Poor Basil Rathbone. After finding great success on stage and the screen, after becoming a huge star playing Robin Hood, after being nominated for two Oscars, and portraying the definitive Sherlock Holmes (at least until a certain Mr. Cumberbatch came along), he ended his career mostly hamming it out in drek. In the last decade of his life, he made films like Hillbillys in a Haunted House, The Ghost in the Invisible Bikini, and this rather silly sword and sandals fantasy. The Magic Sword is probably best known today as one of the many films ridiculed on Mystery Science Theater 3000 (though it should be noted on screen that the film was “pretty good for a Bert I. Gordon film”). Still, that’s not exactly how you want a great actor’s career to end.
Rathbone plays Lodac, an evil wizard who has kidnapped Helene (Anne Helm), a beautiful princess. He declares to the King that she will be fed to his dragon in three days as revenge for the King killing his sister. The conniving Sir Branton (Liam Sullivan) declares that he will risk the seven curses and rescue Helene but only if he can have her hand in marriage afterward.
Meanwhile, George (Gary Lockwood, six years before his starring role in 2001: A Space Odyssey) has been using his mother Sybil’s (Estelle Winwood) magic mirror to spy on Helene (the film demonstrates this by having him leer at her while skinny dipping) and though he’s never actually seen her, he is deeply in love (because nothing spells romance like a little peeping-tom action). He tricks his mom, who is a rather ineffectual sorceress, into giving him a magic horse, an indestructible suit of armor, a magic shield, and the titular magic sword.
He teems up with Sir Branton as well as a company of knights who had previously been trapped inside a mural painting. Together, they face the seven curses, destroy the dragon, and overcome Lodac (sorry for the spoiler, but really if you thought the outcome would be any different in this type of film, you haven’t been paying attention).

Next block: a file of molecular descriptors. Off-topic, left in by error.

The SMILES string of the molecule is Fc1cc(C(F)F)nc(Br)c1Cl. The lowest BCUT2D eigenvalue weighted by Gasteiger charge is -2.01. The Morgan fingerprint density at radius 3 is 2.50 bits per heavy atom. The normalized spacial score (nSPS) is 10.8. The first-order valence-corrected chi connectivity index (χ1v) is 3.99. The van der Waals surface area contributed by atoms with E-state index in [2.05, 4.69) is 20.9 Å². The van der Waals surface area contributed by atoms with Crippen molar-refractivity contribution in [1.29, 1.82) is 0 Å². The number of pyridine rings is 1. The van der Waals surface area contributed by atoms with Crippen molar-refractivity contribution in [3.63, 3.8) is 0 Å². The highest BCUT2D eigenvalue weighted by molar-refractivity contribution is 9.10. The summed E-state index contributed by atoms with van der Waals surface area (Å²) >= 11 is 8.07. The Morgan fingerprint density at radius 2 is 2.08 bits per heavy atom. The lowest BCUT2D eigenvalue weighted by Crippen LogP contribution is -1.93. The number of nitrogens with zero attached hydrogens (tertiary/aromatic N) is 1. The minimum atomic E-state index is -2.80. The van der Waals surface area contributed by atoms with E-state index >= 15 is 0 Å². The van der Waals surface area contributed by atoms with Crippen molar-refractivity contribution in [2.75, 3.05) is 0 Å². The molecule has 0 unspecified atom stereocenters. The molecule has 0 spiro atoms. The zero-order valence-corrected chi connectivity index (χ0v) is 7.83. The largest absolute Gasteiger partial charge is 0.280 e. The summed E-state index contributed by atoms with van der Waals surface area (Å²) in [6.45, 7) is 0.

The seven curses (and I’m not entirely sure there are seven actual curses – the film sputters them out sporadically without giving much thought to numbers) range from pretty good (a giant ogre, a shapeshifting witch – played by Maila Nurmi of Vampira fame) – to the dreadful (a really hot desert, a cave with a disappearing entrance).
The writing is dreadful, the direction merely adequate, but the special effects are surprisingly decent (for a low budget fantasy film). The dragon is an especially nice bit of practical effects puppetry. Basil Rathbone and Estelle Winwood are having lots of fun hamming it up. This was clearly a film made for kids to enjoy and I suspect it would still work well for youngsters not opposed to older movies. For the rest of us, well there’s always that episode of MST3K, or you can make your own jokes while getting increasingly hammered.
Honestly, all things considered, it’s not bad. It is a long way from good, but it has a certain charm and it is goofy enough to keep you entertained on a lazy weekend.
Kino Lorber’s new release comes with a lively commentary from film history Tim Lucas and filmmaker Larry Blamire, and the usual set of trailers. Sadly, it does not come with that MST3K episode.